ACTION: Adapting CANSAS to Individuals’ Own Needs Recovery Conversation Theme #7: What I see, hear and believe
By Warren Heggarty
One of the biggest causes of misunderstanding in the world is mind-reading. Not everybody has had the same life experiences as we have, which means that our attempts at mind reading often miss the target.
Actually, most people probably think there is no such thing as mind reading (maybe there isn’t!) but everyone does it, and it leads to trouble every day.
Most commonly we suppose that we know exactly what is going on in someone else’s head. We assume that the fellow creeping round the side of our house is up to no good, spying on us. Yet if we observed him carefully, we would discover that he has come to read the electricity meter which is covered up by a large plant that we recently placed there.
Mind-reading other people can be a problem, but expecting other people to be able to read OUR minds can be worse. We often just EXPECT people to know what we are thinking, or what we want or how we feel. But if we haven’t actually TOLD them, how are they to know? Unless they actually CAN read our minds. In which case they wouldn’t keep getting it wrong…
The good thing about NOT mind reading is that it forces you to open up a channel of communication and actually ASK the person what is on their mind. And allow them to ask what is on your mind. (Boissiere)
If mind reading is opening the door to misunderstanding, feeling certain about our opinions is opening a trap door into the abyss. A little bit of mind-reading might not be harmful. As long as we limit our assumptions to fairly obvious things and as long as we don’t believe our guesses are infallible.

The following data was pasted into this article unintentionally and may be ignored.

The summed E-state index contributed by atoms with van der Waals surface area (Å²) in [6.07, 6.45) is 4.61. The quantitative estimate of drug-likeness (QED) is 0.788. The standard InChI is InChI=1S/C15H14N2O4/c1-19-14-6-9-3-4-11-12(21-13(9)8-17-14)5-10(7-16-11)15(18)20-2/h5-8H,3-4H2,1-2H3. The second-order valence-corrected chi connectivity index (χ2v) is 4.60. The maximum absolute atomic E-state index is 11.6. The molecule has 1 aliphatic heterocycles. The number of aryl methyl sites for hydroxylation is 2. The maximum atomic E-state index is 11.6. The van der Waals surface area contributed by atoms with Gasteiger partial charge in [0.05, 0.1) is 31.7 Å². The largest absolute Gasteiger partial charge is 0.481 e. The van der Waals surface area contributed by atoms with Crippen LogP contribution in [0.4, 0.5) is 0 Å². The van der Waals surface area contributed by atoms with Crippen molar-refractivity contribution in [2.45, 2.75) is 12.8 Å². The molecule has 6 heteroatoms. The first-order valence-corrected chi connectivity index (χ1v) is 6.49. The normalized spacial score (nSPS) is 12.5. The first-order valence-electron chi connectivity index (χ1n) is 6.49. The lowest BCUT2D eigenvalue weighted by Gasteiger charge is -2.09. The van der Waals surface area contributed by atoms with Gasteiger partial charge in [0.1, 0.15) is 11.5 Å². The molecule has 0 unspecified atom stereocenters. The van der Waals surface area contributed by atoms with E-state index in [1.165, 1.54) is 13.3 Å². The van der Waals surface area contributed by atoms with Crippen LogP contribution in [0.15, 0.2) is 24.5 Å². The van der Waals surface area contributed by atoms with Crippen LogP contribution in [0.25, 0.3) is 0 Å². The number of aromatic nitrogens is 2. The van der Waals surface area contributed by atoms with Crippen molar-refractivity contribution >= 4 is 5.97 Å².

When we know people or situations well enough, it is helpful guess how they will react to something or what they would think of us if they found out we did such and such. However it is usually very unhelpful to assume that our guesses are 100% correct. This is where we slip up because sometimes our guesses are 0% correct.
It may be that you have never made a mistake about anything in your life, but most of the rest of us make lots of mistakes. The older we get the more we are able to reflect on how wrong we were when we were younger. Not that we are right about anything NOW. We just realise that we are capable of being wrong. (Neuman, 2013)
Someone who has been abducted by Aliens might find the skepticism of unbelievers a little annoying. So too, the person who has never seen any evidence of life on other planets might consider alien abduction victims to be deluded.
Nevertheless it is possible to agree to disagree and not to get into a fight over it. Think about how the other person might have come to the outrageous conclusion that aliens do not exist, or the equally outrageous conclusion that they do exist. Not everybody has had the same life experiences as we have.
Feeling certain that another person can read our minds, or that we can read other people’s minds requires us to be cautious on two counts. Firstly, most people don’t believe in mind reading. Secondly, many people have been certain about things that have later been discovered to be false.
Aristotle, that great thinker who tutored Alexander the Great, for example, had a theory that mosquitoes spontaneously generated from the water of swamps. He had no idea they hatched from eggs and went through metamorphosis, because he had never spent enough time lurking round swamps to make the connection between the various life stages of mosquitoes. Aristotle may have been the smartest person in the world, but even he came up with some clangers.
Perhaps if he had spoken to some peasants down by the swamp he may have learned about the life cycle of mozzies. But it seems he put too much faith in the workings of human reason and not enough in communication. Communication, that is, listening to others, will help us develop better relationships no matter how right or wrong our ideas may be.